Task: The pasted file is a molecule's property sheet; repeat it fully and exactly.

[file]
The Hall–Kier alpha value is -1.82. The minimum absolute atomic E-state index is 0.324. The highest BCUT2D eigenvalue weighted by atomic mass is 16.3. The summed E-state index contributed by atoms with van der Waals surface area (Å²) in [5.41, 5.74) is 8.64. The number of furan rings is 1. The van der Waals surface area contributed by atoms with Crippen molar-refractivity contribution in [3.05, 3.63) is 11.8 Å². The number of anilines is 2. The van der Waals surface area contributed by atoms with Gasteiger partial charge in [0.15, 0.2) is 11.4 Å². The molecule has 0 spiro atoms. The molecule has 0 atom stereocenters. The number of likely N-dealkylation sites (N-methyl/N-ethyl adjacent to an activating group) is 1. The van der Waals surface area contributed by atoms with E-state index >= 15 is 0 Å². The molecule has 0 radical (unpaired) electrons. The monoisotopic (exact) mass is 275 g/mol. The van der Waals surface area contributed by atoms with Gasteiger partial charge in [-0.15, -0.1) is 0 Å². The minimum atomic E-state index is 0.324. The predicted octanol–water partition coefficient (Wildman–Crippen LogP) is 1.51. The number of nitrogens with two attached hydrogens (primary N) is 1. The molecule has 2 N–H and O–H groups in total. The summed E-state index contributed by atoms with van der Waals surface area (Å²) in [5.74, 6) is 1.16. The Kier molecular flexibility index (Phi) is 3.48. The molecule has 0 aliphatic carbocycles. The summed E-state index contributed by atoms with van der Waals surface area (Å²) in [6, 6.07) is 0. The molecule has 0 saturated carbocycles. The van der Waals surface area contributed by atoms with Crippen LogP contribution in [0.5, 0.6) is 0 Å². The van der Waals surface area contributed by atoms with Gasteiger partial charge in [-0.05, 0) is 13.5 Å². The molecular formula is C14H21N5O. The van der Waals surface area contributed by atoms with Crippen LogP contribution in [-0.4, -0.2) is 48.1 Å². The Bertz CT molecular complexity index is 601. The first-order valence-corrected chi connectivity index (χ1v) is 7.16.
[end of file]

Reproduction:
The Hall–Kier alpha value is -1.82. The minimum absolute atomic E-state index is 0.324. The highest BCUT2D eigenvalue weighted by atomic mass is 16.3. The summed E-state index contributed by atoms with van der Waals surface area (Å²) in [5.41, 5.74) is 8.64. The number of furan rings is 1. The van der Waals surface area contributed by atoms with Crippen molar-refractivity contribution in [3.05, 3.63) is 11.8 Å². The number of anilines is 2. The van der Waals surface area contributed by atoms with Gasteiger partial charge in [0.15, 0.2) is 11.4 Å². The molecule has 0 spiro atoms. The molecule has 0 atom stereocenters. The number of likely N-dealkylation sites (N-methyl/N-ethyl adjacent to an activating group) is 1. The van der Waals surface area contributed by atoms with E-state index >= 15 is 0 Å². The molecule has 0 radical (unpaired) electrons. The monoisotopic (exact) mass is 275 g/mol. The van der Waals surface area contributed by atoms with Gasteiger partial charge in [-0.15, -0.1) is 0 Å². The minimum atomic E-state index is 0.324. The predicted octanol–water partition coefficient (Wildman–Crippen LogP) is 1.51. The number of nitrogens with two attached hydrogens (primary N) is 1. The molecule has 2 N–H and O–H groups in total. The summed E-state index contributed by atoms with van der Waals surface area (Å²) in [5.74, 6) is 1.16. The Kier molecular flexibility index (Phi) is 3.48. The molecule has 0 aliphatic carbocycles. The summed E-state index contributed by atoms with van der Waals surface area (Å²) in [6, 6.07) is 0. The molecule has 0 saturated carbocycles. The van der Waals surface area contributed by atoms with Crippen LogP contribution in [0.5, 0.6) is 0 Å². The van der Waals surface area contributed by atoms with Gasteiger partial charge in [-0.05, 0) is 13.5 Å². The molecular formula is C14H21N5O. The van der Waals surface area contributed by atoms with Crippen LogP contribution in [-0.4, -0.2) is 48.1 Å². The Bertz CT molecular complexity index is 601. The first-order valence-corrected chi connectivity index (χ1v) is 7.16.